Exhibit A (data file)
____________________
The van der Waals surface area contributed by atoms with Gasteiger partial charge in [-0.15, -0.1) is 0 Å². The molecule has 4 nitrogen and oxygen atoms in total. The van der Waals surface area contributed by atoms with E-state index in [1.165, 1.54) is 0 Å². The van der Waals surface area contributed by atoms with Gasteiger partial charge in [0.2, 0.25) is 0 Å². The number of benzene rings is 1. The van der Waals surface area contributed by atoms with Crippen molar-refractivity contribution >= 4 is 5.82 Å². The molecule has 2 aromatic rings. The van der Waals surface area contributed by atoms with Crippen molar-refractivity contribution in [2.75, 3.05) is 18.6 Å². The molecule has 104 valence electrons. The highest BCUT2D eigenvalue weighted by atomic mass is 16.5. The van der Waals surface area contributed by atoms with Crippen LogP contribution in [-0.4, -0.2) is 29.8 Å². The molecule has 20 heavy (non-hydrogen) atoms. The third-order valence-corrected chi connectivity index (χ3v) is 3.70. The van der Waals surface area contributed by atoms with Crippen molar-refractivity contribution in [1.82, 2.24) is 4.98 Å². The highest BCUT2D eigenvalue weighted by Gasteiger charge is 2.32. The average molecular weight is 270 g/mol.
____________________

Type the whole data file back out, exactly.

The van der Waals surface area contributed by atoms with Gasteiger partial charge in [-0.15, -0.1) is 0 Å². The molecule has 4 nitrogen and oxygen atoms in total. The van der Waals surface area contributed by atoms with E-state index in [1.165, 1.54) is 0 Å². The van der Waals surface area contributed by atoms with Gasteiger partial charge in [0.2, 0.25) is 0 Å². The number of benzene rings is 1. The van der Waals surface area contributed by atoms with Crippen molar-refractivity contribution >= 4 is 5.82 Å². The molecule has 2 aromatic rings. The van der Waals surface area contributed by atoms with Crippen molar-refractivity contribution in [2.75, 3.05) is 18.6 Å². The molecule has 104 valence electrons. The highest BCUT2D eigenvalue weighted by atomic mass is 16.5. The van der Waals surface area contributed by atoms with Crippen LogP contribution in [-0.4, -0.2) is 29.8 Å². The molecule has 20 heavy (non-hydrogen) atoms. The third-order valence-corrected chi connectivity index (χ3v) is 3.70. The van der Waals surface area contributed by atoms with Crippen molar-refractivity contribution in [1.82, 2.24) is 4.98 Å². The highest BCUT2D eigenvalue weighted by Gasteiger charge is 2.32. The average molecular weight is 270 g/mol.